Emika Chen, an 18-year-old hacker turned bounty hunter, ekes out a life in New York City by tracking down criminals who are turning illegal profits in the virtual world of Warcross, an immersive game accessed by a "brain-computer interface." Facing eviction, Emi recklessly hacks into the game to steal a valuable power-up. When a glitch exposes her identity to millions of viewers-and Hideo Tanaka, the game's 21-year-old billionaire inventor-Emi is summoned to the Henka Games headquarters in Tokyo. There, Hideo recruits her to find an elusive hacker called Zero, and she enters the high-profile games as a wild-card player. With a keen eye for detail, Lu (the Young Elites series) vividly imagines a future society where gaming is woven into daily life, and easily allows readers to sink into Emi's reality. Readers will enthusiastically follow clever, independent, and empathetic Emi, who is driven both by the memory of her father and a strong sense of morality. Think The Hunger Games meets World of Warcraft, with exactly the sort of massive appeal that crossover suggests. Ages 12-up. Agent: Kristin Nelson, Nelson Literary. (Sept.) © Copyright PWxyz, LLC. All rights reserved.
School Library Journal Review
Gr 8 Up-Emika Chen is a hacker. At only 18, she has a criminal record a mile long and is unable to find any legitimate work. Luckily, there is the opportunity for her to work as a competitive bounty hunter for illegal gambling in Warcross, a virtual game that has taken over the globe. Looking to make some quick cash by stealing some powerups at the international Warcross Championships, Emika accidently glitches herself into the game and becomes an overnight celebrity. Instead of being arrested, Emika is contacted by game creator Hideo Tanaka and whisked away to Tokyo to work as one of the elusive billionaire's hackers. Thrilled at the prospect of a better life, Emika is slow to realize how dangerous this job really is. With love, betrayal, conspiracies, and more, Warcross will keep listeners hanging on narrator Nancy Wu's every word. VERDICT Perfect for discussion groups, gamers, reluctant readers, and dystopian fans alike. Listeners will be eagerly waiting for the sequel.-Amanda Schiavulli, Finger Lakes Library System, NY © Copyright 2018. Library Journals LLC, a wholly owned subsidiary of Media Source, Inc. No redistribution permitted.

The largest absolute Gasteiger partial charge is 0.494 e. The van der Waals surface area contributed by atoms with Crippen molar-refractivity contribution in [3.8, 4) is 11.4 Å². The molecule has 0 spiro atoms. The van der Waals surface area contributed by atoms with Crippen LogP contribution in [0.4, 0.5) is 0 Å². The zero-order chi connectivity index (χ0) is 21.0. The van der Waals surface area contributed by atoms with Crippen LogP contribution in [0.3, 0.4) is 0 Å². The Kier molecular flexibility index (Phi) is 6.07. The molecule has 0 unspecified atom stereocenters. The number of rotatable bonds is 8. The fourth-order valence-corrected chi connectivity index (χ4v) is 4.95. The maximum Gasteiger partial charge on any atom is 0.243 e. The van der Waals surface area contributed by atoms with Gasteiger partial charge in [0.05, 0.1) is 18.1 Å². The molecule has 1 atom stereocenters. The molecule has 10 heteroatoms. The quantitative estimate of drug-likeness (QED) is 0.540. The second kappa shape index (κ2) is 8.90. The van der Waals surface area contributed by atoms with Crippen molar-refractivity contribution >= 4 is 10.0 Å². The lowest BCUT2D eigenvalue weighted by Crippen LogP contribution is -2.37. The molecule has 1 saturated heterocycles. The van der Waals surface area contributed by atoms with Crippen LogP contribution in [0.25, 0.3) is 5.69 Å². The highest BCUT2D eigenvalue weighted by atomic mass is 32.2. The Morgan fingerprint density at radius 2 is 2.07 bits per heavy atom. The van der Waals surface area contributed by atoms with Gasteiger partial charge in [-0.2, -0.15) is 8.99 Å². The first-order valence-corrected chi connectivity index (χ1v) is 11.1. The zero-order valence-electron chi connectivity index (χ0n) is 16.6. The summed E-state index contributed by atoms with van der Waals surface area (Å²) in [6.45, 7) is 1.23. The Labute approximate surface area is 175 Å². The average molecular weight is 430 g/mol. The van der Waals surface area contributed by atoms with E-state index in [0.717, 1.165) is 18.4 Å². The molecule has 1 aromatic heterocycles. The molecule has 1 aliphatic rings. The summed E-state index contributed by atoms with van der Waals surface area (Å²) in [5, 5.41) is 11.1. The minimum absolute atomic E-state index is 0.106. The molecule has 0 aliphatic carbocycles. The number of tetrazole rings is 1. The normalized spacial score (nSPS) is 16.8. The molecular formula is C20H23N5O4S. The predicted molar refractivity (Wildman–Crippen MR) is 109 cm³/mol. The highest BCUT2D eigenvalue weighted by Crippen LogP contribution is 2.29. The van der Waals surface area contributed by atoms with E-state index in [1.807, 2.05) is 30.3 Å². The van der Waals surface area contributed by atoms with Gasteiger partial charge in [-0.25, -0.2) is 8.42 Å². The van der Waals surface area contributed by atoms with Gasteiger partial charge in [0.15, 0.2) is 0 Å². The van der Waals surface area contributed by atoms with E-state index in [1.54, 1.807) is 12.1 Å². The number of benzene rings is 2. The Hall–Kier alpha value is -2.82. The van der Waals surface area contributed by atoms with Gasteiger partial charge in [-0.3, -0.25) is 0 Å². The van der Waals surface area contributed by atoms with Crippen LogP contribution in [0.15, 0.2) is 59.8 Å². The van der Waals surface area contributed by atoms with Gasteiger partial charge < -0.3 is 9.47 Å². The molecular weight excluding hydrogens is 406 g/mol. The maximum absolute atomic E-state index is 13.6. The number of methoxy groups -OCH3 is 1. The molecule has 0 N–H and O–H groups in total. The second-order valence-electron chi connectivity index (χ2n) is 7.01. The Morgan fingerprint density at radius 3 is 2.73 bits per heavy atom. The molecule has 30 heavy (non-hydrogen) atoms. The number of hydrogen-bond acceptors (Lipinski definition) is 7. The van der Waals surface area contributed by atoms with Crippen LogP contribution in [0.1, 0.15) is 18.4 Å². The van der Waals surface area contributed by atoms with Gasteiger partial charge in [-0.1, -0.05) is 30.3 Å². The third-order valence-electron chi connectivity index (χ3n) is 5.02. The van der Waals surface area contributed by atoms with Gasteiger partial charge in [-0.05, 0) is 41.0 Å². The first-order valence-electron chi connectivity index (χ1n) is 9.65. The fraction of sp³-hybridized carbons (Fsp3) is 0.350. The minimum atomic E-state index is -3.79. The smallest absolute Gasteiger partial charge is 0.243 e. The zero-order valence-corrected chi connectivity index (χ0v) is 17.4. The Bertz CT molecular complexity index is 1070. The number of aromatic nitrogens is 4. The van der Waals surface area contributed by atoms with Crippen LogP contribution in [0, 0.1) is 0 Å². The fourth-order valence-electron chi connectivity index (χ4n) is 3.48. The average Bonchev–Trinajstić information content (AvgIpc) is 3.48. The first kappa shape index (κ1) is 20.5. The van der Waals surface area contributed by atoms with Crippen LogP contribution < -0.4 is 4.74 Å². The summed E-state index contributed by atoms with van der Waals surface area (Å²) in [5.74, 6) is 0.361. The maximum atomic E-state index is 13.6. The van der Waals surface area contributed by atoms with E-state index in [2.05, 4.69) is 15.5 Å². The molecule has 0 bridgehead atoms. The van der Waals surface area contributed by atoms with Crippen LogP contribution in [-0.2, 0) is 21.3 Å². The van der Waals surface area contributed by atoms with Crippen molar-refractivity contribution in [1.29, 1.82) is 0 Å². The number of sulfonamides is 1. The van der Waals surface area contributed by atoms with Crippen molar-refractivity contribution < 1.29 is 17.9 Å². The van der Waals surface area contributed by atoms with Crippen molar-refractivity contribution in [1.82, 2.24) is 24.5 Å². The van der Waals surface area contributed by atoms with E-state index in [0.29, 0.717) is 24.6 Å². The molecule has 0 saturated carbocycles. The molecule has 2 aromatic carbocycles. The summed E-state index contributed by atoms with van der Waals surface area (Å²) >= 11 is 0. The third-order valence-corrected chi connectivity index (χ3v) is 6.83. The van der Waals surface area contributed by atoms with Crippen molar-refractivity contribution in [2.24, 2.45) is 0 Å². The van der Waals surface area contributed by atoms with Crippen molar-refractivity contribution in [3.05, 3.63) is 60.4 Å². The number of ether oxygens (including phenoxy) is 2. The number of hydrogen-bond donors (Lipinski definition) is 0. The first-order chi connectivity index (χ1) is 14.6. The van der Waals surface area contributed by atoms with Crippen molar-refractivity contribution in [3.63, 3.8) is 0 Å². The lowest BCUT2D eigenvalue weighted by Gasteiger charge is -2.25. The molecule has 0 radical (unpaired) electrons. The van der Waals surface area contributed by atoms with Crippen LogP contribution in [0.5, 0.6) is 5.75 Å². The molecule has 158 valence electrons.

Librarian's View
Displaying 1 of 1